Sensitization to donor Ags is an enormous problem in clinical transplantation. In an islet allograft model, presensitization of recipients through donor-specific transfusion (DST) 4 wk before transplantation results in accelerated rejection. We demonstrate that combined DST with anti-CD154 (CD40L) therapy not only prevents the deleterious presensitization produced by pretransplant DST in the islet allograft model, it also induces broad alloantigen-specific tolerance and permits subsequent engraftment of donor islet or cardiac grafts without further treatment. In addition, our data strongly indicate that CTLA4-negative T cell signals are required to achieve prolonged engraftment of skin allograft or tolerance to islet allograft in recipients treated with a combination of pretransplant DST and anti-CD154 mAb. We provide direct evidence that a CD28-independent CTLA4 signal delivers a strong negative signal to CD4+ T cells that can block alloimmune MLR responses. In this study immune deviation into a Th2 (IL-4) response was associated with, but did not insure, graft tolerance, as the inopportune timing of B7 blockade with CTLA4/Ig therapy prevented uniform tolerance but did not prevent Th2-type immune deviation. While CTLA4-negative signals are necessary for tolerance induction, Th1 to Th2 immune deviation cannot be sufficient for tolerance induction. Combined pretransplant DST with anti- CD154 mAb treatment may be attractive for clinical deployment, and strategies aimed to selectively block CD28 without interrupting CTLA4/B7 interaction might prove highly effective in the induction of tolerance.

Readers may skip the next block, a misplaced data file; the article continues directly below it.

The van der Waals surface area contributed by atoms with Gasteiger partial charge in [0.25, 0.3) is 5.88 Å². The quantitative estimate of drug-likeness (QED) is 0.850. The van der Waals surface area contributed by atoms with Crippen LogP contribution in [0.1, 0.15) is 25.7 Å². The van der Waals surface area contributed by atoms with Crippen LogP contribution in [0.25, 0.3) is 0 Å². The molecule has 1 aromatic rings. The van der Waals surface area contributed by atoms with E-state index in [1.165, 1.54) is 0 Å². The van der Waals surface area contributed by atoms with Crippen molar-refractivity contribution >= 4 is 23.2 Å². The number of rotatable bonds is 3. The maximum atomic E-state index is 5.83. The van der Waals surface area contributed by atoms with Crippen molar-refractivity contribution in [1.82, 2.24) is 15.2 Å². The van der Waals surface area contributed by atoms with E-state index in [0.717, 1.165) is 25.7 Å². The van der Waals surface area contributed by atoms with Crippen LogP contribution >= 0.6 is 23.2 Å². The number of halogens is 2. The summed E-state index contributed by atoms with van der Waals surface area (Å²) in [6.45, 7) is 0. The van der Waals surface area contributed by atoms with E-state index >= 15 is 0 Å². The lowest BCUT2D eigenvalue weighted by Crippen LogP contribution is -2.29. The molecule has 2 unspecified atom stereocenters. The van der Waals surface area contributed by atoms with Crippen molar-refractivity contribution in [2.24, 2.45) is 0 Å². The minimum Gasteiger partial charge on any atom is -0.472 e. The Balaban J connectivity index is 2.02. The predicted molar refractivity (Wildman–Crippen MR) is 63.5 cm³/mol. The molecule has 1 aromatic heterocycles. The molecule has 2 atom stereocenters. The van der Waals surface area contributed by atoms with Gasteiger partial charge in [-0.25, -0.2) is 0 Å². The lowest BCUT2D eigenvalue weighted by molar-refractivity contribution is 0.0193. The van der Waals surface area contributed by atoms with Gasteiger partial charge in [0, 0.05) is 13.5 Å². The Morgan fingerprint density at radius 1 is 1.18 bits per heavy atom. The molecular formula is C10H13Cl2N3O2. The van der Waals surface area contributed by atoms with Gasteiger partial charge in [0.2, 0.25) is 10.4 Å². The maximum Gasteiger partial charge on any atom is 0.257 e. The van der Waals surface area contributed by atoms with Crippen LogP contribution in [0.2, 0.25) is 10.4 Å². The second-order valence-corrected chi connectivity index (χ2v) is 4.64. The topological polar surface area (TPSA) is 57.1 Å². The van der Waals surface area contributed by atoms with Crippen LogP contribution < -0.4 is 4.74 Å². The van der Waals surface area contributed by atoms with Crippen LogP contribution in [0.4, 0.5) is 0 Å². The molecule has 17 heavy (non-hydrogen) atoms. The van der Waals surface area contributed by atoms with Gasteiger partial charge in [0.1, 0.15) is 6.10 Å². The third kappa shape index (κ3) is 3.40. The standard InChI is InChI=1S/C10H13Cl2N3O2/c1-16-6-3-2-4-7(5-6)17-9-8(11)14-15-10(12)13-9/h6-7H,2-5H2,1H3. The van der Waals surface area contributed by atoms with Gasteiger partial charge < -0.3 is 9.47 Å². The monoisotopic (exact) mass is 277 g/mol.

|Original language||English (US)|
|Number of pages||8|
|Journal||Journal of Immunology|
|State||Published - Apr 15 1999|
ASJC Scopus subject areas
- Immunology and Allergy